Thursday, August 5, 2010

Exploring the Horowhenua

Back in May, when I was edging my way north from Wellington, I was determined to stop at least one of the sign-posted marae. I had been unable to last year because of the large traffic volumes and my own time constraints. So this time, when I saw the sign pointing to Kikopiri Marae at the little Horowhenua settlement of Ohau, I turned off the highway and followed a narrow country road for a few kilometres.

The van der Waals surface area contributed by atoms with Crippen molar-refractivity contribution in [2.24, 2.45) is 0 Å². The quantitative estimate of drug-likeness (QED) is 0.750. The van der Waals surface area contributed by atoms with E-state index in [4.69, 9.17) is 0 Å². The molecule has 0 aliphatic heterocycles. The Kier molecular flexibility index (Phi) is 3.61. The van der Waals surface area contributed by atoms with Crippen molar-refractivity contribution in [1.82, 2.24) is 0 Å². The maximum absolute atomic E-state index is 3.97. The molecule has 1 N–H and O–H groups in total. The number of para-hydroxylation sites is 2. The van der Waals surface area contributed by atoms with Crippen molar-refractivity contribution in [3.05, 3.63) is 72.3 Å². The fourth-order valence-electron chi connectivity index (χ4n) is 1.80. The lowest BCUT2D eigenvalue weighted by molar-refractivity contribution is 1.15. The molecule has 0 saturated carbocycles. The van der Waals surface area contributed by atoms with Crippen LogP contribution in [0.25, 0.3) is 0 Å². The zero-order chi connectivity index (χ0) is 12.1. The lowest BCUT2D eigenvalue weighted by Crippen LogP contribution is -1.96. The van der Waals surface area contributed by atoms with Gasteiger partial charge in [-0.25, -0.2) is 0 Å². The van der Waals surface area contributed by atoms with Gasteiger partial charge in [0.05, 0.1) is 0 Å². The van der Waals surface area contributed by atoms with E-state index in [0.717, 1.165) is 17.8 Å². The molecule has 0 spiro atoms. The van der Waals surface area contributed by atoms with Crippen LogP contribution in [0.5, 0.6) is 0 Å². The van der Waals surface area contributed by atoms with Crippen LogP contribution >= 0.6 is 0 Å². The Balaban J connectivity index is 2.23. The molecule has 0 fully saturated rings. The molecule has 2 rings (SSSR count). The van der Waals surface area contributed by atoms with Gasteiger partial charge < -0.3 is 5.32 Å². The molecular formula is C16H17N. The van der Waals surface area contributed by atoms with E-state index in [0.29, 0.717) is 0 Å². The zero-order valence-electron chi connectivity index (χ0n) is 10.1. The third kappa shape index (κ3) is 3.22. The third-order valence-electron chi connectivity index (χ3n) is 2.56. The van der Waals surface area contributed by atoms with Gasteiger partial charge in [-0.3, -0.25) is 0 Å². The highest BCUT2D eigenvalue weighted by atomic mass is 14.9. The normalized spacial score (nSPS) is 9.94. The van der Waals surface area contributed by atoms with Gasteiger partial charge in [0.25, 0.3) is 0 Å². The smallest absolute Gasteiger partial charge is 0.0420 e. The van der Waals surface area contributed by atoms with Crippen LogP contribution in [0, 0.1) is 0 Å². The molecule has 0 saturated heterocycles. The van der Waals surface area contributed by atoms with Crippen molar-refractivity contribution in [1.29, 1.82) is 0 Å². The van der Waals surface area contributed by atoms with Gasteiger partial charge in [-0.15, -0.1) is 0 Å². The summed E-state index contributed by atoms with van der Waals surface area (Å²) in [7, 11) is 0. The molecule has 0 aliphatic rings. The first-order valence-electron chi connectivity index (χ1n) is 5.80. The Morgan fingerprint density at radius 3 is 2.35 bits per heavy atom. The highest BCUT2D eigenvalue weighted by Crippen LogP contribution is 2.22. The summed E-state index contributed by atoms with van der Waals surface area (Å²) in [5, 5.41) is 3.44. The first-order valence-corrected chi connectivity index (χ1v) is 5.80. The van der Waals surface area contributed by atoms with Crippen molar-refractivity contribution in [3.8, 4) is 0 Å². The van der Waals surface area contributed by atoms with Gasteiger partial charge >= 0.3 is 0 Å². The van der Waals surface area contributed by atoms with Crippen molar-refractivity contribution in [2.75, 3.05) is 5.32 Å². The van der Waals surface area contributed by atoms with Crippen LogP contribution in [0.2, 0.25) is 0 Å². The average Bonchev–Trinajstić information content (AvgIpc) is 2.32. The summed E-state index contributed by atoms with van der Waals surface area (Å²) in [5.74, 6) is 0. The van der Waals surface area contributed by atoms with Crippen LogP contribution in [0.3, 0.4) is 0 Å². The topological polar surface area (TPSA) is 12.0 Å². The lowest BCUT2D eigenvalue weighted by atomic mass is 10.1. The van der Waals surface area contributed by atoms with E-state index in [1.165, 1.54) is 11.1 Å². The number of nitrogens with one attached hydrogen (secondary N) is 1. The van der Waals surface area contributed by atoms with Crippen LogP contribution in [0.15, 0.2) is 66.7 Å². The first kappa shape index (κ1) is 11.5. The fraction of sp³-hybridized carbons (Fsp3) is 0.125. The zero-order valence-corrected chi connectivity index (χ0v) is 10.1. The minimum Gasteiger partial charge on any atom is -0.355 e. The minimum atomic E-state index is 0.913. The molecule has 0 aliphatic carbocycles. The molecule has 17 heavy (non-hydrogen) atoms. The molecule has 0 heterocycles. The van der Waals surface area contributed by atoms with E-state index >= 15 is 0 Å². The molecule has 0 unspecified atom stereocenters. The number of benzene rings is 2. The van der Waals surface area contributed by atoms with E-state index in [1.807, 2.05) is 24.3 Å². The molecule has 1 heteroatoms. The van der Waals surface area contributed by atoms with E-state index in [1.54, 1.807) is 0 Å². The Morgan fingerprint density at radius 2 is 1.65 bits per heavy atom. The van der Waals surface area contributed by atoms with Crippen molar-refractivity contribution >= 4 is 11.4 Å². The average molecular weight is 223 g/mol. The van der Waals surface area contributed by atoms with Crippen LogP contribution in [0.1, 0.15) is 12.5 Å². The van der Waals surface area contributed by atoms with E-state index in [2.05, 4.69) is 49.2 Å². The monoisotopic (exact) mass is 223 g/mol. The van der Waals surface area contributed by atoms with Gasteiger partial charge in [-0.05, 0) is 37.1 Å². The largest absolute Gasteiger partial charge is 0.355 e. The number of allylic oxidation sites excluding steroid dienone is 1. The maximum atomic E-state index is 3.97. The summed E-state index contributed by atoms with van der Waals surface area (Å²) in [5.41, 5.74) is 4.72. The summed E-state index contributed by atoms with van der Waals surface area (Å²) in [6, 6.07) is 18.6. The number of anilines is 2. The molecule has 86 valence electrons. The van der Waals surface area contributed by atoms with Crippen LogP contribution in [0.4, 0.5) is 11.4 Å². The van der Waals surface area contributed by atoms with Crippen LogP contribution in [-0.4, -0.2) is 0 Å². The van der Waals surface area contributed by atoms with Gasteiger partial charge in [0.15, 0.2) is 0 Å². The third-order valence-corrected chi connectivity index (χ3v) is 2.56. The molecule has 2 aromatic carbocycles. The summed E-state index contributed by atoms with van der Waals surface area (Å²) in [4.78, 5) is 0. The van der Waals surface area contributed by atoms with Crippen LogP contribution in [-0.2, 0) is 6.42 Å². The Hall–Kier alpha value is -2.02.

It was a drizzly but sunny day and the short road leading to the marae on a small hill was muddy so I didn't even get out of the car. But I was taken with the prettiness of the scene - the little old marae peeping out from behind giant harakeke (flax) and what looked to be small kauri or totara trees. I haven't been able to find out a lot about the marae but it does appear to be an important centre for Ngati Kikopiri people and I was able to trace some lovely old photographs in Alexander Turnbull Library files, showing the marae between 1895-1906 - recognisable by the building's distinctive carved amo (the upright carvings on the front gable). According to my other readings, I think there may be a connection to Ngati Raukawa - some of whom migrated to Horowhenua in the early 1820s, to this area....though I can't be sure of that and am open to reader suggestions.

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